During your sale period, you might be emailing your list as much as once a day! To make sure you’re being respectful of everyone’s inboxes, it’s a great time to use email segmentation.
An example for a 3-day sale could be:
- Day 1: Email your entire list (but not people who have previously purchased the same item that’s on sale.)
- Day 2: Email only the people who opened the email day 1.
- Day 3: Email the entire list once again.
See what I mean? You’ll need to consider a lot of different elements, but some of these ideas can get you started!
Use Facebook ads.
You can create a Facebook ad campaign that links directly to your sales page. A good start for retargeting might be, for example, a custom audience full of previous visitors to your website. You can then set the campaign to expire when your sale does.
Fire up your social media accounts.
Create a sales hashtag! Experiment using a variety of hashtags, including classics that get plenty of searches, like #holidaysale, along with original hashtags specific to your business. Once you’ve found what works, stick with it and use that perfect combination of hashtags across all your social media platforms.
You might also announce that you’ll be having a sale weeks ahead of time across your social media sites – just don’t tell your followers when exactly it will happen. Your followers will be checking your feeds so they don’t miss out.
#6 Consider how you’ll follow up.
Sales are such a powerful way to raise brand awareness – are you prepared to follow up, now that you have so many new customers?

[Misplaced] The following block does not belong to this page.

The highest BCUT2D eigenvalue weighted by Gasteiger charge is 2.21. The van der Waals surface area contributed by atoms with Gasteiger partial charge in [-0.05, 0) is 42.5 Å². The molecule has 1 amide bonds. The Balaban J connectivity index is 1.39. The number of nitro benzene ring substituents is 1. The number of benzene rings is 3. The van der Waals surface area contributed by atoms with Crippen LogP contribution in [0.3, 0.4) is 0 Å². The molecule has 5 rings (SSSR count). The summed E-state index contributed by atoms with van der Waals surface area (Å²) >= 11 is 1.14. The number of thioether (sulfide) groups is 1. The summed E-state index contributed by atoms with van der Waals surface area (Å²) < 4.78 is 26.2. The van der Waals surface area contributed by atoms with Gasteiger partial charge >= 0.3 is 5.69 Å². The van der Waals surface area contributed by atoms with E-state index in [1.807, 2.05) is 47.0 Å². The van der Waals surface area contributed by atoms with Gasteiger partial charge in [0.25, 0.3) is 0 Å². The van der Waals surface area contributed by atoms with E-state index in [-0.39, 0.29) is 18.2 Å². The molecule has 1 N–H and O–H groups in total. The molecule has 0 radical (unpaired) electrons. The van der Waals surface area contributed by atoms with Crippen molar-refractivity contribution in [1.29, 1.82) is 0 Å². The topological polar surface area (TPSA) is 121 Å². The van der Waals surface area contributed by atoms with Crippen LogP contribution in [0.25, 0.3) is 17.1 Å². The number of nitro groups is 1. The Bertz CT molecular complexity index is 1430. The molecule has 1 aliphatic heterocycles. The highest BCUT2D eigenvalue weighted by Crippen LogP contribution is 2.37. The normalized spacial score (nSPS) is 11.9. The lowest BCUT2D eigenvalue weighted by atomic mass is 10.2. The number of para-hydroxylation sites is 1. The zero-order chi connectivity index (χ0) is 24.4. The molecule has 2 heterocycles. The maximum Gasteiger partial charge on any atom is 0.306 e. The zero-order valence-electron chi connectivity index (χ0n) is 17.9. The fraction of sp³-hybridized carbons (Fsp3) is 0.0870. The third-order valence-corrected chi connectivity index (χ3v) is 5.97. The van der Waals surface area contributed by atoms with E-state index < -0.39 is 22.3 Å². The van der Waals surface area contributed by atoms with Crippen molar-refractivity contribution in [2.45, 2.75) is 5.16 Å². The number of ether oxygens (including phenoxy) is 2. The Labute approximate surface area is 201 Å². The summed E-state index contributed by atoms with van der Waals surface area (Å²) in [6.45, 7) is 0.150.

You might, for example, consider having upsells for the people who make a purchase during your sale. A simple way to do this is to place a sales funnel behind your sale offer so that any smaller sales have the potential to become bigger ones.
There are many different ways to follow up, but whatever you do, don’t simply go silent.
Your sale likely got you lots more attention, followers, and customers. Follow up to keep these new people engaged!
And how often should you plan on holding a sale? This will vary based on your business, but definitely no more than once per month. If you launch special promos more often than that, you’ll train your followers to expect discount constantly. The result? They won’t buy anything at full price, since they’re counting on that discount. You won’t want to harm your long-term business growth because of too many sales.
And finally…don’t forget to be ready yourself!
Sales will often cause the numbers of orders you receive to skyrocket. That’s an amazing problem to have, right? Just make sure you have a good handle on your inventory so you have enough to fulfill all those orders.
Also be prepared for all the shipping you‘ll have to take on (depending on what you’re selling, of course).
You’ve probably noticed customers are expecting faster-than-ever shipping these days. The important thing is not to promise shipping times if you can’t realistically make them happen.
Now I’d love to hear from you in the comments. Have you ever held a sale? How did it go? Got any advice to share? We’d love to hear more!